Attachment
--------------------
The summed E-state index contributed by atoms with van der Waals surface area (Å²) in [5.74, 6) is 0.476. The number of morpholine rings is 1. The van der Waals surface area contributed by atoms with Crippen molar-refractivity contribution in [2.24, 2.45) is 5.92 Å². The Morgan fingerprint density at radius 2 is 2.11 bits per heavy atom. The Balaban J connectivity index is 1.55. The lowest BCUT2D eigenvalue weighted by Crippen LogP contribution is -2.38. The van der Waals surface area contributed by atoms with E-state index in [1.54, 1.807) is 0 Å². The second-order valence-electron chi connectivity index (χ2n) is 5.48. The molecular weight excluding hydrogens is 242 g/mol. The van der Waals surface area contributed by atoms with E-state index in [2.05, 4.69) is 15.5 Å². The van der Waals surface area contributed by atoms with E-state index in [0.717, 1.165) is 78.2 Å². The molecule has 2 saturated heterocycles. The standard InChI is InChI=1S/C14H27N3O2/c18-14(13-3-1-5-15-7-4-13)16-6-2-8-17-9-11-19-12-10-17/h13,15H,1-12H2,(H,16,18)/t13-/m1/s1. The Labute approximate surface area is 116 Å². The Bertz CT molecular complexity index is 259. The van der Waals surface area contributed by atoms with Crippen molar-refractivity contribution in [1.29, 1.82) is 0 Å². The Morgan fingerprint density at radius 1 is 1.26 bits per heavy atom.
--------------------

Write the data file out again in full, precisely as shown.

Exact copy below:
The summed E-state index contributed by atoms with van der Waals surface area (Å²) in [5.74, 6) is 0.476. The number of morpholine rings is 1. The van der Waals surface area contributed by atoms with Crippen molar-refractivity contribution in [2.24, 2.45) is 5.92 Å². The Morgan fingerprint density at radius 2 is 2.11 bits per heavy atom. The Balaban J connectivity index is 1.55. The lowest BCUT2D eigenvalue weighted by Crippen LogP contribution is -2.38. The van der Waals surface area contributed by atoms with E-state index in [1.54, 1.807) is 0 Å². The second-order valence-electron chi connectivity index (χ2n) is 5.48. The molecular weight excluding hydrogens is 242 g/mol. The van der Waals surface area contributed by atoms with E-state index in [2.05, 4.69) is 15.5 Å². The van der Waals surface area contributed by atoms with E-state index in [0.717, 1.165) is 78.2 Å². The molecule has 2 saturated heterocycles. The standard InChI is InChI=1S/C14H27N3O2/c18-14(13-3-1-5-15-7-4-13)16-6-2-8-17-9-11-19-12-10-17/h13,15H,1-12H2,(H,16,18)/t13-/m1/s1. The Labute approximate surface area is 116 Å². The Bertz CT molecular complexity index is 259. The van der Waals surface area contributed by atoms with Crippen molar-refractivity contribution in [1.29, 1.82) is 0 Å². The Morgan fingerprint density at radius 1 is 1.26 bits per heavy atom.